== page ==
With the focus on the plot, that leaves little room for character development or even portraying them fully. The relationships are strained and more like sketched than fleshed out. We don’t really get a feel of them, just the idea of a stereotype.
There are also a couple of things that don’t quite work realistically speaking. The politician and the journalist are supposed to have been roommates in college when it’s obvious the physical age difference would have made it very unlikely for them to go to college in the same time, especially with Crowe looking older than his real age. Furthermore, everyone seems to be aware of the journalist’s crush on the politician’s wife and their affair, but the three of them have strange, unfit reactions regarding the matter and around each other.
Some clumsiness in the plot could be mentioned, Crowe’s reckless driving through the rain while making several phone calls in the absence of a hands-free device, the young journalist/blogger who never finds a pen and also doesn’t seem to have a mini-laptop, blackberry or cell phone to take notes or short messages, the new owners of the paper who are putting pressure on the redaction and so on.
Other than that it was an entertaining movie and not a waste of time as a whole.
Nothing But The Truth
Featuring: Kate Beckinsale, Matt Dillon, Angela Bassett, Alan Alda, Vera Farmiga, David Schwimmer, Noah Wyle
Plot: There is a fine line between what is right and what is right for a certain person.
Acting: Alright, although awkward in places.
Drama: Woman goes to jail, loses her family and has to live with a death on her conscience.
Action: Chick fight in jail
Funny: Not at all.
Visuals: Nicely shot, bland and depressing at times.
Official website: http://www.nothingbutthetruthfilm.com/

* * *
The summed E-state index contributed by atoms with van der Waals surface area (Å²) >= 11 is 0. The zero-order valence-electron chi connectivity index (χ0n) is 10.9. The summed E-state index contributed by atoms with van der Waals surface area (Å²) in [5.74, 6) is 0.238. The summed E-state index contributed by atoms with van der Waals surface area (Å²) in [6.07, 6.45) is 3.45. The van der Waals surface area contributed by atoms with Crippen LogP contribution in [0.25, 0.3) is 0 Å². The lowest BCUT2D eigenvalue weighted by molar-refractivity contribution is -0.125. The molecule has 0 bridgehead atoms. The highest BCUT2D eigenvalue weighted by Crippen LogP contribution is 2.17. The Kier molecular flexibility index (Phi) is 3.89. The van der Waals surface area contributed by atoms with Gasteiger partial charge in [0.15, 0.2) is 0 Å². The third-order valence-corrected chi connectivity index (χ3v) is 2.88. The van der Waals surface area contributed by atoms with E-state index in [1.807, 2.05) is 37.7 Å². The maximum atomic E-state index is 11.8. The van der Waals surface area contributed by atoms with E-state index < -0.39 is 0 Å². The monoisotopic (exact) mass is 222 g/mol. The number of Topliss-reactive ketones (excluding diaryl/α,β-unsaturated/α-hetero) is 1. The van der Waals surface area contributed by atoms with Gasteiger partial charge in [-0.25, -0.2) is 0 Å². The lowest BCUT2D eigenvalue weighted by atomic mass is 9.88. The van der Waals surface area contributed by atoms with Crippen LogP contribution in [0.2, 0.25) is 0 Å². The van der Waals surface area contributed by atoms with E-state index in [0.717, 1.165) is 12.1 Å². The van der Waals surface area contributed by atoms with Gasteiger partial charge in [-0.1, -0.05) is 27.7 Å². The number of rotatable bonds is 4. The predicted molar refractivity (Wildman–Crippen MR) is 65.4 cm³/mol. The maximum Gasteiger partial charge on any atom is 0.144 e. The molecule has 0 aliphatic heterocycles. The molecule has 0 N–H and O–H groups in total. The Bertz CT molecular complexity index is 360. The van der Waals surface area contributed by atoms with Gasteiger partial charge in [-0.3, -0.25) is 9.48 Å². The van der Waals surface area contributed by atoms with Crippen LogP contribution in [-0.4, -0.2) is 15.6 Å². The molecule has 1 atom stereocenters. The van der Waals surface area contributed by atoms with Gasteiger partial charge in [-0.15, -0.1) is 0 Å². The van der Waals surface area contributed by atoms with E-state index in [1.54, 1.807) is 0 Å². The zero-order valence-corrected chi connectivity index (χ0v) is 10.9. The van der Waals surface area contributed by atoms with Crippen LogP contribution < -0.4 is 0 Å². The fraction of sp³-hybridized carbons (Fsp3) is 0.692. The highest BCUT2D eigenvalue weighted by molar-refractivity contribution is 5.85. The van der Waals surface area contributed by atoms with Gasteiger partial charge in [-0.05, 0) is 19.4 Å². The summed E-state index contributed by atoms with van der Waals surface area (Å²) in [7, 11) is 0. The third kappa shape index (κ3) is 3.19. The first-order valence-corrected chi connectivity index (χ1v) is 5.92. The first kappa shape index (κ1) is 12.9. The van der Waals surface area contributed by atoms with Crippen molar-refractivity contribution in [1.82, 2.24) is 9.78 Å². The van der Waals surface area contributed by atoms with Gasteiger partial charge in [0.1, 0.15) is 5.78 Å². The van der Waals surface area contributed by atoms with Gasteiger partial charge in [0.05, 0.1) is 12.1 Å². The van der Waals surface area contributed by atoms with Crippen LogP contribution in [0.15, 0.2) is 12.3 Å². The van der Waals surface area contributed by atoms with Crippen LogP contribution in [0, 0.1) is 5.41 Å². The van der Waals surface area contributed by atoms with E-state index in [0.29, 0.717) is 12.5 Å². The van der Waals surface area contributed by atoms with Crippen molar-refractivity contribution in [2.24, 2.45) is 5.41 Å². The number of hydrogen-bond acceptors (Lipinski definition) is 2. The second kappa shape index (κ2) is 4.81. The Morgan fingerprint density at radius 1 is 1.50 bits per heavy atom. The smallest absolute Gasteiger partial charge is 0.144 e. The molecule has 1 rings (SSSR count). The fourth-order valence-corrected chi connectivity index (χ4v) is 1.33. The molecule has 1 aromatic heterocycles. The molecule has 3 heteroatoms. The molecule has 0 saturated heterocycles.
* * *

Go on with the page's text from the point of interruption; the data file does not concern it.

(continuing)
Comments: After the alert State of Play this feels like dragging. It has an oddly put together cast of characters. We have the reporter who would protect the identity of her sources and go with it to her grave even it that destroys her family and she loses her child. And we get to see all that. While starting as a so-so youngster, Kate Beckinsale has turned out into a beautiful woman; unfortunately, just like Nicole Kidman, she cannot connect with the audience. One tries acting it and the other ones tries faking it but they both fails. That’s why the general public can’t really sympathize with her character. Sure, we understand her dilemma and feel bad for her, but we don’t “feel” her. Compared to her, Vera Farmiga’s character feels much more alive.
David Schwimmer as the reporter’s husband seemed an unexpected choice and totally down played in the second half of the movie, but he managed to play his part and look less silly and annoying than he did in Friends. It took me a moment to recognize him actually. Matt Dillon as the prosecutor attorney was an odd display and potentially wasted cast. He claimed he didn’t want to play the character as a bad guy, he wanted to play it as a good guy. Well, either way he failed. The attorney is not good or bad, he’s just someone who only cares about his work and has no human empathy for others. He’s like a terminator who once he’s got a mission just wouldn’t stop. There is no charisma whatsoever, and we all know Matt Dillon can do charisma damn well.
To this group Alan Alda is added as the lawyer defending the reporter. Another odd character, with a reputation based on fame and obsession for fine clothes and expensive items, who in the end turns out to be more human than we would expect. Angela Basset gives a hell of a lot of class to the scenes she’s in, as little time as that is. Not sure what Noah Wyle was doing in there, with his odd reactions, and I can not notice how badly he aged.
Of course, the moral question remains. Should have the reported divulged her source? Given the nature of her source we incline to believe that she should have. Just think about the money wasted with the investigation and all she’s been put through. There would have been no serious repercussions for the source, the CIA agent maybe wouldn’t have resigned losing her protection and therefore would have been still alive. Some people’s reputations would have been questioned, but that was a small price to pay. The way it is the ending is disappointing, and I’m not referring to the twist at the end. It sends the wrong message to the audience, saying basically ‘do not mess with the government because you will lose’. And that is just not right.